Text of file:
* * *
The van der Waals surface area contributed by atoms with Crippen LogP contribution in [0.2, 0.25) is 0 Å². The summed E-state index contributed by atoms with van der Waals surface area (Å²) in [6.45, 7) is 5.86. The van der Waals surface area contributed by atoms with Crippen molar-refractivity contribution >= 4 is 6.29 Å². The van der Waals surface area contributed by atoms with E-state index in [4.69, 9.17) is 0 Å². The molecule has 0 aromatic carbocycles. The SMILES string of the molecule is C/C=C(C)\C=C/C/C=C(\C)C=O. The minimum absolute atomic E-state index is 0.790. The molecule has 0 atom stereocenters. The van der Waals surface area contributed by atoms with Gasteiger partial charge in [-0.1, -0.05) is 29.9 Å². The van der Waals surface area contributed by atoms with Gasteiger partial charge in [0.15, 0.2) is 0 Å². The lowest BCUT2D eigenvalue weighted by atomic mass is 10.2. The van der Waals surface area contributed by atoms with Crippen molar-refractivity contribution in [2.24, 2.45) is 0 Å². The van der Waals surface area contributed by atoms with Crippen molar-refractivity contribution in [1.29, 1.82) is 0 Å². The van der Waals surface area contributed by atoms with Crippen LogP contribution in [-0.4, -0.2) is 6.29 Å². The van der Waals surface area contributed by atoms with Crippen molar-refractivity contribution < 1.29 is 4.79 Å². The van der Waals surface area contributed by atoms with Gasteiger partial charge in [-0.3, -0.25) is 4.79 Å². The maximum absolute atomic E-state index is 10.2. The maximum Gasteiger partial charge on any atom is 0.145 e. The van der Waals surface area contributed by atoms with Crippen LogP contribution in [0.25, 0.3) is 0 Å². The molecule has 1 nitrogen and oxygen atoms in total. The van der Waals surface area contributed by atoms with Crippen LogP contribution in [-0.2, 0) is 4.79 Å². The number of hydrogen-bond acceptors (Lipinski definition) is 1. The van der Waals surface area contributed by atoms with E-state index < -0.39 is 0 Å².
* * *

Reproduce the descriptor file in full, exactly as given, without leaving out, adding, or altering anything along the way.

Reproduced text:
The van der Waals surface area contributed by atoms with Crippen LogP contribution in [0.2, 0.25) is 0 Å². The summed E-state index contributed by atoms with van der Waals surface area (Å²) in [6.45, 7) is 5.86. The van der Waals surface area contributed by atoms with Crippen molar-refractivity contribution >= 4 is 6.29 Å². The van der Waals surface area contributed by atoms with E-state index in [4.69, 9.17) is 0 Å². The molecule has 0 aromatic carbocycles. The SMILES string of the molecule is C/C=C(C)\C=C/C/C=C(\C)C=O. The minimum absolute atomic E-state index is 0.790. The molecule has 0 atom stereocenters. The van der Waals surface area contributed by atoms with Gasteiger partial charge in [-0.1, -0.05) is 29.9 Å². The van der Waals surface area contributed by atoms with Gasteiger partial charge in [0.15, 0.2) is 0 Å². The lowest BCUT2D eigenvalue weighted by atomic mass is 10.2. The van der Waals surface area contributed by atoms with Crippen molar-refractivity contribution in [2.24, 2.45) is 0 Å². The van der Waals surface area contributed by atoms with Crippen molar-refractivity contribution in [1.29, 1.82) is 0 Å². The van der Waals surface area contributed by atoms with Crippen LogP contribution in [-0.4, -0.2) is 6.29 Å². The van der Waals surface area contributed by atoms with Crippen molar-refractivity contribution < 1.29 is 4.79 Å². The van der Waals surface area contributed by atoms with Gasteiger partial charge in [-0.3, -0.25) is 4.79 Å². The maximum absolute atomic E-state index is 10.2. The maximum Gasteiger partial charge on any atom is 0.145 e. The van der Waals surface area contributed by atoms with Crippen LogP contribution in [0.25, 0.3) is 0 Å². The molecule has 1 nitrogen and oxygen atoms in total. The van der Waals surface area contributed by atoms with Crippen LogP contribution in [-0.2, 0) is 4.79 Å². The number of hydrogen-bond acceptors (Lipinski definition) is 1. The van der Waals surface area contributed by atoms with E-state index < -0.39 is 0 Å².